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Doctor Strange in the Multiverse of Madness Is a Sam Raimi’s Greatest Hits Album and We Will Take It

Sam Raimi, the director behind the Evil Dead franchise, the original Spider-Man trilogy, and a whole bunch of other wacky film adventures hasn’t made a movie in almost a decade. Hell, he hasn’t made a movie in 13 years if you close your eyes, stick your fingers in your ears, and pretend that Oz the Great and the Powerful doesn’t exist. So for the sake of anyone who doesn’t remember Sam’s greatest hits, let’s quickly run through some of the features that make up a Sam Raimi movie and whether or not they appear in Raimi’s newest film, Doctor Strange in the Multiverse of Madness:

New York’s Gothic Architecture Being Smashed To Pieces? Check.

Body Horror Blended Seamlessly With Slapstick Comedy? Check.

An Undead Mirror Version of the Hero? Check

Bruce Campbell Cameo That Steals the Show? Check.

Disembodied Spirit Float-Cam? Check.

Brutal Violence & Death for Sympathetic Characters? Check.

Wacky Out-There Fight Scenes Inspired Equally by Looney Tunes and Hong Kong Action Movies? Check.

At this point, we can all agree: If you’ve seen another Sam Raimi movie, you have basically seen Doctor Strange in the Multiverse of Madness. Sam is using every little trick he’s ever pulled in every one of his movies and TV shows, with the biggest budget he’s probably going to get, ever. This isn’t even his first movie about an Arrogant Doctor Turned Superhero.

The story opens with a gruesome death in classic Raimi style: a demon rips Dr. Strange’s face open. Of course, it’s not our Dr. Strange — he’s from ANOTHER DIMENSION, and his companion, America Chavez, is hurled into a portal that takes her to a new, strange place

The all-important New York Fight Scene where Gothic Architecture is smashed to rubble tells us, okay — we love Spider-Man. We are going to get the big soaring hero fights. But that’s one section of the Raimi Catalog. It’s the moment when he rips the Cycloptopus’ eyeball out that announces “Raimi’s back on all counts, baby!”

As we settle in after the opening numbers Raimi hits us again: who’s the big bad villain chasing down America Chavez? Why, it’s a woman driven to evil deeds by the loss of her family. And how does she plan to get that family back? With the help of an evil book that corrupts and destroys anyone who reads it, of course!

The Scarlet Witch then comes to Kamar-Taj for an epic fantasy battle with plenty of casualties. To escape her, Dr. Strange & America Chavez leap into the multiverse, landing in a dimension where Bruce Campbell beats the shit out of himself with his own possessed-hand. They eventually meet the Illuminati, a bunch of Marvel heroes who all hole up in one building together, completely unaware that they’re each about to meet their gruesome deaths in a style that can only be described as “SAW meets Wile E. Coyote”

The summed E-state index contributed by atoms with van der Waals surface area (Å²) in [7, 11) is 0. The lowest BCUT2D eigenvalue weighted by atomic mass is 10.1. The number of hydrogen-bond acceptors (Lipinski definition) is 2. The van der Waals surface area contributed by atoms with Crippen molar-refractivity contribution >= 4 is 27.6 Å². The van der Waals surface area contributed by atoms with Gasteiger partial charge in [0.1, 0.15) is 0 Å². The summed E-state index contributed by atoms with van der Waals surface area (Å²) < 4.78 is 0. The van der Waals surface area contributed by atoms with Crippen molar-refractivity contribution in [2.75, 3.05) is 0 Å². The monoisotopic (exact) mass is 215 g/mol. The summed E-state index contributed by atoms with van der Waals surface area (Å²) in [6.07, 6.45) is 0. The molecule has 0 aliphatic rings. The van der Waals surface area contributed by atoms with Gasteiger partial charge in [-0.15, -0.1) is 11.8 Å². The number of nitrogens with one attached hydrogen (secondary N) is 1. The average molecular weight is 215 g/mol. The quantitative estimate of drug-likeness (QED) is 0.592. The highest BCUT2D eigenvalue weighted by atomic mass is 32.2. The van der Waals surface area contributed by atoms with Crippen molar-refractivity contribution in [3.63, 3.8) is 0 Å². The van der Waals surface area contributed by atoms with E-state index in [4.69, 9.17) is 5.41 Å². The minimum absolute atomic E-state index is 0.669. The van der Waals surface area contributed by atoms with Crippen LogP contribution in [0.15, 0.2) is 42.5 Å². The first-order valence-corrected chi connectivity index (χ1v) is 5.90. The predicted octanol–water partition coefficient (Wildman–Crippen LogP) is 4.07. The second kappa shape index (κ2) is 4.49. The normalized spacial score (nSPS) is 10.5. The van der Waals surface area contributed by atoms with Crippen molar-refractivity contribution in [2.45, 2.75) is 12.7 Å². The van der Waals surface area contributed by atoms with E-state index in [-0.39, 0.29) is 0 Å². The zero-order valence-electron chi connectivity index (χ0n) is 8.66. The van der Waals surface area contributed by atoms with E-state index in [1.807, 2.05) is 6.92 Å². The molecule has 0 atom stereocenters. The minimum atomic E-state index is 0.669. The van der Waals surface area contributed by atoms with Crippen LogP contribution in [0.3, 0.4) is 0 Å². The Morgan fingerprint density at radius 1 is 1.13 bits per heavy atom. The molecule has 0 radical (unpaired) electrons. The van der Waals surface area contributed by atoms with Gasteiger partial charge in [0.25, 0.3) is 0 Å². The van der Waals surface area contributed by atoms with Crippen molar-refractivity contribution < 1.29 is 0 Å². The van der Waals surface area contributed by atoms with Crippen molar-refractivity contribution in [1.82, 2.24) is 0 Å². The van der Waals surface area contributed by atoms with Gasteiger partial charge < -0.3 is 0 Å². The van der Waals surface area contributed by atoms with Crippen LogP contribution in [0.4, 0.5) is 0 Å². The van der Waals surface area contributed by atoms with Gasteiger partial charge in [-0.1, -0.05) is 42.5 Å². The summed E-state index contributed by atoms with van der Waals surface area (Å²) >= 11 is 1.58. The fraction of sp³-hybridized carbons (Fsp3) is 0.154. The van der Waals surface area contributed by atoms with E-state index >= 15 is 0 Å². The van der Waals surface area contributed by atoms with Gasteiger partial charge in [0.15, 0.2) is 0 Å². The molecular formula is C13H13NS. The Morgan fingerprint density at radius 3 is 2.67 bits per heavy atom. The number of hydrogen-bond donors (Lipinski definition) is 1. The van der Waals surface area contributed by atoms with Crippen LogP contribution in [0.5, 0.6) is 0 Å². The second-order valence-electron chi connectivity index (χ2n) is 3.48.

Raimi’s just getting warmed up and he gives us even more hits, one after the other: an absolutely bonkerballs musical number that involves our hero almost losing himself to the darkness in his own heart. Then he resurrects his aforementioned undead doppelganger, and harnesses the power of a bunch of slapstick skeletons to make the villain see the error of her ways and stop the universe from imploding. Finally, armageddon is averted, and he can return home. Of course, returning to his normal life doesn’t mean the weird shit stops happening, but now — he’s prepared for it.

Hell, Wanda even gets a chance to do the classic Evil Dead first-person camera move as she stalks and possesses an alternate-version of herself in her own home, not to mention a through-the-tunnels horror sequence that feels like the first time the MCU has let a director briefly try a genre out other than “quippy comedy.”

Of course, there are a few Raimi Originals that didn’t make the cut: like others have pointed out, Marvel movies are never horny. Raimi’s definitely not afraid of making his movies a little naughty — Spider-Man had that upside-down kiss — but even Kirsten Dunst in a wet dress seems too racy for the House of Mouse. Disney’s never going to change the fact that Raimi did a tree rape scene in his breakout hit (and you can find that link yourself, weirdo), but they can pretend like it never happened!

Even still, with Doctor Strange 2: Dimension Boogaloo, Raimi gives us the whole spectrum of his catalog: action, humor, and triumph; but also nausea, terror, and titillation. He gives us exactly what we want, waits for us to go “Oh shit! He did the thing!” then he’s on to the next one, and the next one. Finally, for an encore, he comes back, replays his biggest crowd-pleaser, and audiences eat it up!

Yes, we have all heard these songs before. Yes, this is a shameless repackaging of the most memorable moments of Raimi’s career. Yes, the producer sanded off the edges and rough stuff to make the product more marketable. But you know what? Sometimes you don’t want to hear a new one. Sometimes you just want a motherfucker to play the hits. And frankly, Sam Raimi’s hits are all bangers. Sam Raimi’s hits are instant classics. Sam Raimi’s hits are so good you sing along even if you don’t know the words.

So we say: Play It Again, Sam!